Or maybe I underestimate the range of Pride? Maybe I do not understand the uses of Pride? Is there room for anger and outrage in Pride? Is there room for mourning and sorrow in Pride? Is there room for militant hope and creative imaginings in Pride? Is there room for flying heels and chants for justice in Pride? Is there room for my trans and gender-non conforming siblings, sex workers, disabled people, black and brown folx, migrants in Pride? The Netherlands Institute for Human Rights invited me to join them Saturday on their Pride Boat during the Canal Pride. I didn’t know then, and I still don’t know today whether I will join them or not.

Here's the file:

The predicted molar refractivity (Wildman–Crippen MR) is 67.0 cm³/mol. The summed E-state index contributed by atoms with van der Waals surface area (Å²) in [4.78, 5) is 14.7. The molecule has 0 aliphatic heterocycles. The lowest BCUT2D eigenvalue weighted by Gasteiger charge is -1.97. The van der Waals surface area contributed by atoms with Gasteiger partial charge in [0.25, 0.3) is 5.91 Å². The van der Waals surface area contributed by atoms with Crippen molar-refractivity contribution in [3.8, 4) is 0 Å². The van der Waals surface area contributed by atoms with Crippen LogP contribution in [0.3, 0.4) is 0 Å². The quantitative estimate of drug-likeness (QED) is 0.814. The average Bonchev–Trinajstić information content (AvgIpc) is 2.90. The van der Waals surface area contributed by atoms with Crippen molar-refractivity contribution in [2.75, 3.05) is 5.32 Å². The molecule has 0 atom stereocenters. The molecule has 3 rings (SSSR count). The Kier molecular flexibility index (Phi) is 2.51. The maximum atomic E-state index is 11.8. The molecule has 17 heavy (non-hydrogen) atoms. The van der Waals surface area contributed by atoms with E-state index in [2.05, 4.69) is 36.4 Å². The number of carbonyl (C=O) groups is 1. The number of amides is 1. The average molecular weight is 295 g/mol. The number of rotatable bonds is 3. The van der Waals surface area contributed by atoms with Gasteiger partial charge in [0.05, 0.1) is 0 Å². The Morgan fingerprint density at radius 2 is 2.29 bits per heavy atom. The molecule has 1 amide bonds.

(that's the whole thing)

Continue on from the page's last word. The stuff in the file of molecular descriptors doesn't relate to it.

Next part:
I am deeply conflicted. One the one hand, I would love to re-iterate and re-confirm, with my presence on their boat, that LGBTQIAP+ rights are human rights. Human rights that are disputed and alienated form LGBTQIA+ folx living and loving in the Netherlands, as well. But on the other hand, I worry about legitimising the exclusion, marginalisation and erasure of black and brown, trans and gender nonconforming, poor, disabled and neglected folx. I can’t believe that this Pride organisations extend open and welcome arms to the Dutch Police, an institution that continues to target racialised communities, poor communities, gaslights women and LGBTQIA folx is beyond belief. Why are companies known for destroying the environment, peace and stability in other countries allowed to advertise with big fancy boats? How can the Canal Pride organisation accept political parties and ministries that are part of a government that seems to have declared a war on poor people, on women, on migrants, on the environment, on workers, on disabled workers, on people of color, on black people, on people living in their current and former colonies, is outrageous. A government that sees me, and my multi-cultural trans family, as a threat to the Netherlands. Why are they allowed to dominate, bend and twist what should be our riot, our protest, our fight for justice and dignity?